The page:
The link between the two was hard to deny.
“Since I’ve learned about ACEs, I talk about it every day,” Sumrok says.
ACEs come from the groundbreaking CDC-Kaiser Permanente Adverse Childhood Experiences Study. This research looked at 10 different types of childhood trauma and its effect on the long-term health and wellbeing. Later studies looked at even more types of trauma. The list is rather long.
The types of childhood trauma that affect the child’s health into adulthood are:
-Attending a school that enforces a zero-tolerance discipline policy
-Being in the foster care system
-Being an immigrant
-Having a family member who’s incarcerated
-Involvement with the criminal justice system
-Living with a family member who has an addiction addicted
-Living with a family member who has depression or another mental illness
-Living in an unsafe neighborhood
-Living in a war zone
-Losing a parent to deportation
-Moving many times
-Parental divorce or separation
-Physical, emotional and sexual abuse
-Physical and emotional neglect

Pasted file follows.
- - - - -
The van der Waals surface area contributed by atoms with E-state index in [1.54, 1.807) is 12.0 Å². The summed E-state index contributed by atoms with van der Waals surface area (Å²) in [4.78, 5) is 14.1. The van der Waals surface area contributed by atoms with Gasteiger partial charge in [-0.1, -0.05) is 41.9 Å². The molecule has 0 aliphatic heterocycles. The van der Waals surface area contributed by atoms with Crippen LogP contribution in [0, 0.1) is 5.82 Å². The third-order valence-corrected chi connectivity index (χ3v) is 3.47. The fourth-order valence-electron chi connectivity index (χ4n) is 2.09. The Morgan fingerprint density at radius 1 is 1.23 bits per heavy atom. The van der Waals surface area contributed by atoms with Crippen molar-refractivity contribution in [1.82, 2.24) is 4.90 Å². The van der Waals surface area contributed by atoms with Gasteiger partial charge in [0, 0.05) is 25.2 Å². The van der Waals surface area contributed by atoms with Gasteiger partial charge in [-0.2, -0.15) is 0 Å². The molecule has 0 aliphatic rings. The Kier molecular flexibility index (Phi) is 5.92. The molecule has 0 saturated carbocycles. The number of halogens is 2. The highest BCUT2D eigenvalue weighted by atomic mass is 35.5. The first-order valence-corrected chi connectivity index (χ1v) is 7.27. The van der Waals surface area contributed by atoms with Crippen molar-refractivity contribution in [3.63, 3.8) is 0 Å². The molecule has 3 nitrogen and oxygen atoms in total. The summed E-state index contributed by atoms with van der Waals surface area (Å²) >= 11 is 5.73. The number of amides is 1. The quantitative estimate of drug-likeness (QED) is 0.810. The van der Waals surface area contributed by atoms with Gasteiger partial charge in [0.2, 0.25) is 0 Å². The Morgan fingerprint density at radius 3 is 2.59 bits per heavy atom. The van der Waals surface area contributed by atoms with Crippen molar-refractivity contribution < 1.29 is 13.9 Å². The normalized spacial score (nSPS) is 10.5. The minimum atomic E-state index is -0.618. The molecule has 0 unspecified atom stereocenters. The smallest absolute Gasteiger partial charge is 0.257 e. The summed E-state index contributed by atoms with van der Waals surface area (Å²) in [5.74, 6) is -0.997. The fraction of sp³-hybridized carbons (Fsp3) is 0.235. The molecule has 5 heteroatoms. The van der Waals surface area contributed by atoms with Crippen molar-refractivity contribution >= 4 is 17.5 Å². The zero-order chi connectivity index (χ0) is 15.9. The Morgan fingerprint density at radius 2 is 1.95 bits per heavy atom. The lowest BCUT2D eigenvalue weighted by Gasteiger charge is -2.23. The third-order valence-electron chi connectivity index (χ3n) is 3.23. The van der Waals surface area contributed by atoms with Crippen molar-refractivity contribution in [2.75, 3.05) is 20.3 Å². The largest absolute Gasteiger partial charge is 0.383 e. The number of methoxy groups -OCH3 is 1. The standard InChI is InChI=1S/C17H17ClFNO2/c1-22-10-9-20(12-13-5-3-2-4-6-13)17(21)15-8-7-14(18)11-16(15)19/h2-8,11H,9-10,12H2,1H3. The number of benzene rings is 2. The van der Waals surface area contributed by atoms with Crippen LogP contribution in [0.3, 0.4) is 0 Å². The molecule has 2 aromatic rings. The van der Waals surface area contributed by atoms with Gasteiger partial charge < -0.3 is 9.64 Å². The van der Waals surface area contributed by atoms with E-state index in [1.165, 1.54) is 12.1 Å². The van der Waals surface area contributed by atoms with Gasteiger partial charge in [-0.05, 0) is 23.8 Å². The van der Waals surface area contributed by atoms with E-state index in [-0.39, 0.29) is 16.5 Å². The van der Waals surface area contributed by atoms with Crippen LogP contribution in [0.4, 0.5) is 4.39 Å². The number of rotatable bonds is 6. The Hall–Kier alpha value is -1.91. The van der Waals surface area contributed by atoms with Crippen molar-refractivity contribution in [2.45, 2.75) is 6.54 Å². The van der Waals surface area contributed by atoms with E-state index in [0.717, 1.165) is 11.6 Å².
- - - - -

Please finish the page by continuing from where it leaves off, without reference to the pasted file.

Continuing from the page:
-Witnessing a mother being abused
-Witnessing a father or other caregiver being abused
-Witnessing violence outside the home
-Witnessing a sibling being abused
What happens when a child experiences these traumatic events? The more ACEs a person has lived through, the more damage they can do. To find your ACE score, there are questionnaires on the CDC website.
All of the ACEs causing toxic stress can do damage to the child’s developing brain, as well as the overall health. Besides addiction, they can cause chronic illnesses, mental disorders, and acts of violence. This damage can be passed down genetically.
The study found that it does not matter what type of ACE it is, all of them have the same negative effect. Vietnam veterans and a child who has lived through abuse are the same in this regard.
“It’s the trauma of childhood that causes neurobiological changes,” Sumrok says.
Some of the symptoms of this trauma are:
Statistically, over 64% of American people have experienced at least one childhood trauma. This makes over half of the population more likely to have chronic pain and use prescription medication. About 12% of people have lived through four or more of these events.
The score of 4 or more ACEs also raises the chance of becoming an alcoholic by 700% and attempting suicide by 1,200%. Five of more ACEs makes it 7-10 times more likely for a person to get addicted to illegal hard drugs.
The score of 4 or more also makes a person twice more at risk for heart disease and cancer.
“ACEs don’t just predict substance abuse disorders. All of our major chronic diseases link to substance abuse, so this is too big to ignore,” Sumrok says.